But first: the role of a mentor. I do think that a mentor, classically speaking, is someone who offers guidance and advice and who shares experiences, much like in a vanilla context. This might involve really direct teaching, but I think what differentiates teaching from mentorship is that mentorship implies an ongoing relationship in which the mentor is understood to be available for advice and guidance beyond the simple teaching of skills; skill teaching might not even be part of the deal at all.

The SOY (Supporting Our Youth) mentoring program for LGBTTQ youth in Toronto defines mentors as “‘big brothers and sisters’ who can help you explore questions about identity, sexuality and community. Mentors provide support, encouragement and a non-judgemental listening ear to talk about anything and everything going on in your life… family, school, friends relationships, etc.” I think the idea of a “big brother or sister,” as in, someone older or more experienced, who provides support, encouragement and non-judgmental listening is a pretty simple and accurate way to conceptualize mentorship in leather too.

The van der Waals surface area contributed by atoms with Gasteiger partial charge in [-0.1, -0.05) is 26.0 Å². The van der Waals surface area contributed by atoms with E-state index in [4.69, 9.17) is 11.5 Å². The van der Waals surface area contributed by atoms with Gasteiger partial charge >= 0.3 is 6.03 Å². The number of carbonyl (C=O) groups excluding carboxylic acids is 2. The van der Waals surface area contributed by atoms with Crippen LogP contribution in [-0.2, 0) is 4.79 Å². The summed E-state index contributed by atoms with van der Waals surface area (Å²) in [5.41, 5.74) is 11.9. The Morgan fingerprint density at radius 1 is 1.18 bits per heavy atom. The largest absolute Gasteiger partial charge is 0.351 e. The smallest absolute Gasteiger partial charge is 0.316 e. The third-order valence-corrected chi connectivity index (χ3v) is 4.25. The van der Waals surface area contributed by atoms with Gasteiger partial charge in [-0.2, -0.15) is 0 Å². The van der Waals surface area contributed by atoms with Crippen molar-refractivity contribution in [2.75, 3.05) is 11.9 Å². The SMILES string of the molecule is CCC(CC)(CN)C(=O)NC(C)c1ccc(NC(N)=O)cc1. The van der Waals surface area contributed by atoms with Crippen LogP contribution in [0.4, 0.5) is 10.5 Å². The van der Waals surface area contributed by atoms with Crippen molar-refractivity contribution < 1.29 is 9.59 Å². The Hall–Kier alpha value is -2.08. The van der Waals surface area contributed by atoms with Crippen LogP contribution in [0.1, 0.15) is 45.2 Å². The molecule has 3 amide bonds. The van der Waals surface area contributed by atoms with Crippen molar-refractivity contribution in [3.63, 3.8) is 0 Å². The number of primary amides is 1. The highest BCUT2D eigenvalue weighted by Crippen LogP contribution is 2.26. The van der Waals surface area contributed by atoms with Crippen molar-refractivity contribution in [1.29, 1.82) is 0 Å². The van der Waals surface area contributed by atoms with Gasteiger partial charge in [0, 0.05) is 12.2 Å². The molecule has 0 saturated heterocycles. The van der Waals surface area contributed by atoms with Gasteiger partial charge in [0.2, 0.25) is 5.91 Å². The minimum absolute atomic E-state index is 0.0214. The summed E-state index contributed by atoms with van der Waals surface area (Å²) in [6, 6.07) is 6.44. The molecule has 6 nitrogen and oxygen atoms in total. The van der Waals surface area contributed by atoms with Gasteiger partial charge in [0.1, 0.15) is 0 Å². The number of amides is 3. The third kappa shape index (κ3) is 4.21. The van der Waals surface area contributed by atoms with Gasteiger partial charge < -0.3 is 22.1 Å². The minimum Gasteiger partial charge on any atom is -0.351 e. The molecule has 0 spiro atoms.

1) “Pure” mentorship

When a mentorship is operating on a one-note model, or something fairly similar (for example, mentorship combined with casual friendship) it can be discussed in terms of goals and commitments. What does the protégé want out of the deal? What does the mentor have to offer? What does the mentor want to get out of the deal? What does the protégé have to offer? What parameters feel good to both of them? How will they know whether it’s working, and what mechanisms will they employ to ensure that it stays on track and that things get fixed if they go awry? Why do they think they’re a good match, and how will they know if that changes?

(The question of match is crucial – which is why I’m not totally convinced that any outside matching process is going to work reliably, although I’ve heard of leather communities where such processes exist. Like a therapist or a partner or any other kind of intimate relationship, shared interests alone are not enough to create the kind of bond in which the truly intimate work can happen. That’s about chemistry, which is hard to predict with any certainty, and about shared values, which are hard to determine if the person doing the matching doesn’t know one or both parties very well. I think assigned or matched mentorship works best when it’s done for a specific purpose and for a limited time, such as a three-month period of probation-type mentorship for new members of a leather club.)